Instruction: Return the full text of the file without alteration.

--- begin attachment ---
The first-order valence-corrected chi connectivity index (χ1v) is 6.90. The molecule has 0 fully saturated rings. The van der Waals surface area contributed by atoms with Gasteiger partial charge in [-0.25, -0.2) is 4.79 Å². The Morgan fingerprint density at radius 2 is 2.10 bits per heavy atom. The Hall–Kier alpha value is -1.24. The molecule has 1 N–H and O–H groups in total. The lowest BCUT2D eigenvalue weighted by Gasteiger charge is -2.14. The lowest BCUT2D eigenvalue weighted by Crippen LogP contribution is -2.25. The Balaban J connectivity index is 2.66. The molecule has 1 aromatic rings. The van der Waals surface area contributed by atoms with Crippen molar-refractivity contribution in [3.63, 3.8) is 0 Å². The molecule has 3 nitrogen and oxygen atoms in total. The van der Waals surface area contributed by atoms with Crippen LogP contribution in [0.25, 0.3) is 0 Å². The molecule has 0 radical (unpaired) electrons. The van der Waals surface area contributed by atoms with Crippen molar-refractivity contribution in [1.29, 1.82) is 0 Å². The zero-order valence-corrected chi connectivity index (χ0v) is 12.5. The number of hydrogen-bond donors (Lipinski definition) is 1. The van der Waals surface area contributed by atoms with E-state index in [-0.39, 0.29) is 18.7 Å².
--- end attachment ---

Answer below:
The first-order valence-corrected chi connectivity index (χ1v) is 6.90. The molecule has 0 fully saturated rings. The van der Waals surface area contributed by atoms with Gasteiger partial charge in [-0.25, -0.2) is 4.79 Å². The Morgan fingerprint density at radius 2 is 2.10 bits per heavy atom. The Hall–Kier alpha value is -1.24. The molecule has 1 N–H and O–H groups in total. The lowest BCUT2D eigenvalue weighted by Gasteiger charge is -2.14. The lowest BCUT2D eigenvalue weighted by Crippen LogP contribution is -2.25. The Balaban J connectivity index is 2.66. The molecule has 1 aromatic rings. The van der Waals surface area contributed by atoms with Crippen molar-refractivity contribution in [3.63, 3.8) is 0 Å². The molecule has 3 nitrogen and oxygen atoms in total. The van der Waals surface area contributed by atoms with Crippen LogP contribution in [0.25, 0.3) is 0 Å². The molecule has 0 radical (unpaired) electrons. The van der Waals surface area contributed by atoms with Crippen molar-refractivity contribution in [1.29, 1.82) is 0 Å². The zero-order valence-corrected chi connectivity index (χ0v) is 12.5. The number of hydrogen-bond donors (Lipinski definition) is 1. The van der Waals surface area contributed by atoms with E-state index in [-0.39, 0.29) is 18.7 Å².